It's also important to note that I never pushed him too hard towards becoming vegan or got angry with him for eating animal products. I approached it in a way of teaching him and letting him decide what he wanted to do with what he learned. It takes time for someone to make such a big change in their life and being aggressive often pushes people farther away from wanting to be vegan.

Over the past couple of years, I've also convinced my parents to watch some of the documentaries about veganism and a plant-based diet. They still eat meat, but they are definitely more open to eating vegan meals sometimes and they have cut back on how much meat they eat.

To summarize, I have found that the most effective ways of getting meat-eaters to cut back on animal products is to introduce them to delicious vegan meals to show them that they can still enjoy vegan versions of their favourite foods, and show them documentaries regarding health benefits, environmental issues, and animal cruelty.

--Bree Sheree, Bree's Vegan Life


I’m writing to you from the perspective of a person who has been entirely vegan for over two years. My partner has eaten a vegan diet for 26 years and our two boys are both vegan (ages 5 and 9). Upon merging households, I chose to turn vegan for family ease as well as a myriad of other benefits. I was also the primary dinner chef in the house for 1.5 years and preparing vegan and non-vegan food is too much of a bother. Now we’re building a new business called Your Vegan Family.

I grew up in rural Washington State eating meat (mostly beef) every night at dinner. This was usually meat from the calf, born to our cow the year before. I was friends with those calves and when Would come home from school to find them in the freezer, I felt quite an emotional dilemma. When I went to college I spent several summers as commercial salmon fisher woman in Bristol Bay Alaska and so my diet pushed beef to the side and moved more towards fish and chicken. With the next 25 years in private practice as an acupuncturist, nutrition advisor, and yoga teacher I studied numerous dietary programs and experimented with most of them. Over time I moved away from any kind of meat. I cooked it if my daughter wanted it, but it became less and less appealing to me. Butter and dairy remained a part of my diet, especially baking. I have friends who are vegan and I enjoy expanding my culinary repertoire to prepare meals for them.

Having been raised on a tiny farm and commercial fished, I knew first hand the reality of killing an animal to eat it, and it was never easy to do. Clear motivation for me to go vegan.

Being a health practitioner and having an inner drive to feel optimally healthy, vegan was an easy choice. I’d juiced vegetable for years and enjoyed morning smoothies. I also had a great garden and grew fruits and vegetables. So long as I minded my protein intake, I didn’t crave animal products andI felt great!

I researched to understand more about how environmentally damaging commercial animal farming is. Again, easy to choose vegans.

I love to explore world cuisine and cooking for my 100% vegan family made for a fun challenge. Because of the variations in ethnic foods, vegan foods didn’t feel limiting in any way. It felt much like cooking Indian food for a few weeks, or diving into Chinese food. The challenge to convert world cuisine into a vegan version is a puzzle I enjoy, hence our new family business. Luckily our boys are adventurous eaters too.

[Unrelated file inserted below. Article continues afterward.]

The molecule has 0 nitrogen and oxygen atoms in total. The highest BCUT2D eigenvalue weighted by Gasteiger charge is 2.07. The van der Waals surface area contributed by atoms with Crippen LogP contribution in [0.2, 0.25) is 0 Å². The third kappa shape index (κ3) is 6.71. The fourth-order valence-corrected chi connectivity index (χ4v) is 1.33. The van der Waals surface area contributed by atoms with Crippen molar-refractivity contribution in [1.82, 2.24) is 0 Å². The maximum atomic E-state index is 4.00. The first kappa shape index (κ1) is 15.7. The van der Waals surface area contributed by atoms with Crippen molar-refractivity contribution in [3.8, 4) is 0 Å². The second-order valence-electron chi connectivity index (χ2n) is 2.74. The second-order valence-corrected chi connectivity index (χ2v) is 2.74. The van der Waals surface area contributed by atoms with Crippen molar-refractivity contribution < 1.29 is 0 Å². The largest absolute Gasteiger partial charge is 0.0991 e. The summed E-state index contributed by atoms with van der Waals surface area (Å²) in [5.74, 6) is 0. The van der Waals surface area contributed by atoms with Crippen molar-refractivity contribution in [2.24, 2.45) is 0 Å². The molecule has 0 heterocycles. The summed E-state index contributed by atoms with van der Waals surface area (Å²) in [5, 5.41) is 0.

Overall, it was a slow, natural change that became complete and final after moving in with my vegan partner.

--Stacy Naugle, Your Vegan Family


I have been a vegetarian for 11 years and a vegan for six years. Two years ago I convinced my dad to go vegan when he was training for an Iron Man. He watched the documentary From the Ground Up which talks about eating vegan as an athlete. He ended up getting in a bicycle accident one month before the Iron Man, so he wasn't able to compete. He decided to do an Iron Man again the following year, but he didn't follow a vegan diet this time. He said that he felt so much better and healthier training as a vegan than as a meat-eater. He decided to go vegan again after learning about the fishing industries in the documentary Watson and the shows Whale Wars and Ocean Warriors. He also watched the documentary Game Changers which also discusses eating vegan as an athlete.

--Haley Gallerani, The Vegan Abroad


It's undeniable that the products in our homes have a serious impact on our bodies and environment.

Consider that every year in the US, over 100 million animals are burned, crippled, poisoned, and abused in labs for testing ingredients in cosmetics, pharmaceuticals, and other applications. And for what, when it is reported by PETA that 92% of the experimental drugs deemed effective for the animals tested fail in human clinical trials because they do not work or are too dangerous. This is just one reason why as a home & personal care brand, we feel it’s vital to take a stance in the marketplace against animal testing and animal-derived ingredients in an industry that is guilty of demanding it.

Whether you seek to live a healthier lifestyle, protect the environment, or simply to protect the animals, know that choosing vegan makes a positive impact on the world around you. And when consumers and businesses say no to products and foods containing animal derivatives, we create systematic change due to a decreased demand for these practices.